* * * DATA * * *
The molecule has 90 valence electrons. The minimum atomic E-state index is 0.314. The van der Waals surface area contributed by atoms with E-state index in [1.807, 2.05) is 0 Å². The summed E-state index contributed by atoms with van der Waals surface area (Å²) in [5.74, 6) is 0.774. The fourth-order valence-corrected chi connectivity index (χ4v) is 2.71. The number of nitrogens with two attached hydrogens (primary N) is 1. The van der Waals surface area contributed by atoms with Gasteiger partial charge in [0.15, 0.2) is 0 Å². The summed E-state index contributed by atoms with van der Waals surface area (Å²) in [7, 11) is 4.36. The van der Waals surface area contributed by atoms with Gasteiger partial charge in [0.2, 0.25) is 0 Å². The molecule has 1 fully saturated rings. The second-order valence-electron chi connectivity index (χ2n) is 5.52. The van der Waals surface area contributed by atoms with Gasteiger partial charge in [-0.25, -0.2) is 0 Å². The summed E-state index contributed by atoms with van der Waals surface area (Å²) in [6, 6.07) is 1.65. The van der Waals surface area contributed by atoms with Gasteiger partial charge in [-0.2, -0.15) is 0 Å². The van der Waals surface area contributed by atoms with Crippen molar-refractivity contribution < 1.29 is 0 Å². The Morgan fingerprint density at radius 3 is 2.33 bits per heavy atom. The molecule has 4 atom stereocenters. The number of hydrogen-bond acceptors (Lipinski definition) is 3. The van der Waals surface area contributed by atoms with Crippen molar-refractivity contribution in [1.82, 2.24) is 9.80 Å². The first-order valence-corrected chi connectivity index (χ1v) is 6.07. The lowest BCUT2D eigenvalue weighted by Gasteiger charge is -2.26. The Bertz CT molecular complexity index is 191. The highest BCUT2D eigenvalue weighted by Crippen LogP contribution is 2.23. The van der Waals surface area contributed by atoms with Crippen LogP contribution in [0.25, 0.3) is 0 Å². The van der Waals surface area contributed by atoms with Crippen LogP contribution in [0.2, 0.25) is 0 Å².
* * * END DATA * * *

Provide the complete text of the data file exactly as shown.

The molecule has 90 valence electrons. The minimum atomic E-state index is 0.314. The van der Waals surface area contributed by atoms with E-state index in [1.807, 2.05) is 0 Å². The summed E-state index contributed by atoms with van der Waals surface area (Å²) in [5.74, 6) is 0.774. The fourth-order valence-corrected chi connectivity index (χ4v) is 2.71. The number of nitrogens with two attached hydrogens (primary N) is 1. The van der Waals surface area contributed by atoms with Gasteiger partial charge in [0.15, 0.2) is 0 Å². The summed E-state index contributed by atoms with van der Waals surface area (Å²) in [7, 11) is 4.36. The van der Waals surface area contributed by atoms with Gasteiger partial charge in [0.2, 0.25) is 0 Å². The molecule has 1 fully saturated rings. The second-order valence-electron chi connectivity index (χ2n) is 5.52. The van der Waals surface area contributed by atoms with Gasteiger partial charge in [-0.25, -0.2) is 0 Å². The summed E-state index contributed by atoms with van der Waals surface area (Å²) in [6, 6.07) is 1.65. The van der Waals surface area contributed by atoms with Gasteiger partial charge in [-0.2, -0.15) is 0 Å². The van der Waals surface area contributed by atoms with Crippen molar-refractivity contribution < 1.29 is 0 Å². The Morgan fingerprint density at radius 3 is 2.33 bits per heavy atom. The molecule has 4 atom stereocenters. The number of hydrogen-bond acceptors (Lipinski definition) is 3. The van der Waals surface area contributed by atoms with Crippen molar-refractivity contribution in [1.82, 2.24) is 9.80 Å². The first-order valence-corrected chi connectivity index (χ1v) is 6.07. The lowest BCUT2D eigenvalue weighted by Gasteiger charge is -2.26. The Bertz CT molecular complexity index is 191. The highest BCUT2D eigenvalue weighted by Crippen LogP contribution is 2.23. The van der Waals surface area contributed by atoms with Crippen LogP contribution in [0.25, 0.3) is 0 Å². The van der Waals surface area contributed by atoms with Crippen LogP contribution in [0.2, 0.25) is 0 Å².